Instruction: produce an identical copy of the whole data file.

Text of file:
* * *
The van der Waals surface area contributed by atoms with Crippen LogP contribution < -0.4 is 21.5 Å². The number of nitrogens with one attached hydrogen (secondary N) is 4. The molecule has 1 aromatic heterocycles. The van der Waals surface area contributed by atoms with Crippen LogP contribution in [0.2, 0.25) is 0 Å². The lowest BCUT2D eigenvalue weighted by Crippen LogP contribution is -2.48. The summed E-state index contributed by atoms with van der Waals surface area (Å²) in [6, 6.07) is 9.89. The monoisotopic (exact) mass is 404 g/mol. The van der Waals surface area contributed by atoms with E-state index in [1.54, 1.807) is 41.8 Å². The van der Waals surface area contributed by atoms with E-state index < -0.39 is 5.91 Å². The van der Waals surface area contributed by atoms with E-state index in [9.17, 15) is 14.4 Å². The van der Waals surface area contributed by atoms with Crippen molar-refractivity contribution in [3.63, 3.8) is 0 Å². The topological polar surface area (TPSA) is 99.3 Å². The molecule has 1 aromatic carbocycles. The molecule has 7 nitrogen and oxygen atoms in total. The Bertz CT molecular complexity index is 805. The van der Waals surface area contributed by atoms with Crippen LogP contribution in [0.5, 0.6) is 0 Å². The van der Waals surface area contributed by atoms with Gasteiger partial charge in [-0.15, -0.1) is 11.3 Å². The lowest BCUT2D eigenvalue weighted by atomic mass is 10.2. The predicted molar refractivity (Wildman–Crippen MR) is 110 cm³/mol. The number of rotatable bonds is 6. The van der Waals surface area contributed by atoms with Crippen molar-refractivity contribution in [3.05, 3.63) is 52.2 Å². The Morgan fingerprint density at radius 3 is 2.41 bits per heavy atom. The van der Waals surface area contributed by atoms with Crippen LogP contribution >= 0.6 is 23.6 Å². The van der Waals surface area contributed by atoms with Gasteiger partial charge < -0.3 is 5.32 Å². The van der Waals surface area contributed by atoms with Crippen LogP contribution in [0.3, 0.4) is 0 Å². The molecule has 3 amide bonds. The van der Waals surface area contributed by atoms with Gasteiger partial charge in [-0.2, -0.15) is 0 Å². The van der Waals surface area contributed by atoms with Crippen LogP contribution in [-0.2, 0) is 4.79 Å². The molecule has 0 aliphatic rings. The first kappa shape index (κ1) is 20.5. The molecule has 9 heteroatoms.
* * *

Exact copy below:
The van der Waals surface area contributed by atoms with Crippen LogP contribution < -0.4 is 21.5 Å². The number of nitrogens with one attached hydrogen (secondary N) is 4. The molecule has 1 aromatic heterocycles. The van der Waals surface area contributed by atoms with Crippen LogP contribution in [0.2, 0.25) is 0 Å². The lowest BCUT2D eigenvalue weighted by Crippen LogP contribution is -2.48. The summed E-state index contributed by atoms with van der Waals surface area (Å²) in [6, 6.07) is 9.89. The monoisotopic (exact) mass is 404 g/mol. The van der Waals surface area contributed by atoms with E-state index in [1.54, 1.807) is 41.8 Å². The van der Waals surface area contributed by atoms with E-state index < -0.39 is 5.91 Å². The van der Waals surface area contributed by atoms with E-state index in [9.17, 15) is 14.4 Å². The van der Waals surface area contributed by atoms with Crippen molar-refractivity contribution in [3.63, 3.8) is 0 Å². The topological polar surface area (TPSA) is 99.3 Å². The molecule has 1 aromatic carbocycles. The molecule has 7 nitrogen and oxygen atoms in total. The Bertz CT molecular complexity index is 805. The van der Waals surface area contributed by atoms with Crippen LogP contribution in [0.5, 0.6) is 0 Å². The van der Waals surface area contributed by atoms with Gasteiger partial charge in [-0.15, -0.1) is 11.3 Å². The lowest BCUT2D eigenvalue weighted by atomic mass is 10.2. The predicted molar refractivity (Wildman–Crippen MR) is 110 cm³/mol. The number of rotatable bonds is 6. The van der Waals surface area contributed by atoms with Crippen molar-refractivity contribution in [3.05, 3.63) is 52.2 Å². The Morgan fingerprint density at radius 3 is 2.41 bits per heavy atom. The van der Waals surface area contributed by atoms with Crippen LogP contribution >= 0.6 is 23.6 Å². The van der Waals surface area contributed by atoms with Gasteiger partial charge < -0.3 is 5.32 Å². The van der Waals surface area contributed by atoms with Crippen LogP contribution in [0.3, 0.4) is 0 Å². The molecule has 3 amide bonds. The van der Waals surface area contributed by atoms with Gasteiger partial charge in [-0.2, -0.15) is 0 Å². The van der Waals surface area contributed by atoms with Crippen LogP contribution in [-0.2, 0) is 4.79 Å². The molecule has 0 aliphatic rings. The first kappa shape index (κ1) is 20.5. The molecule has 9 heteroatoms.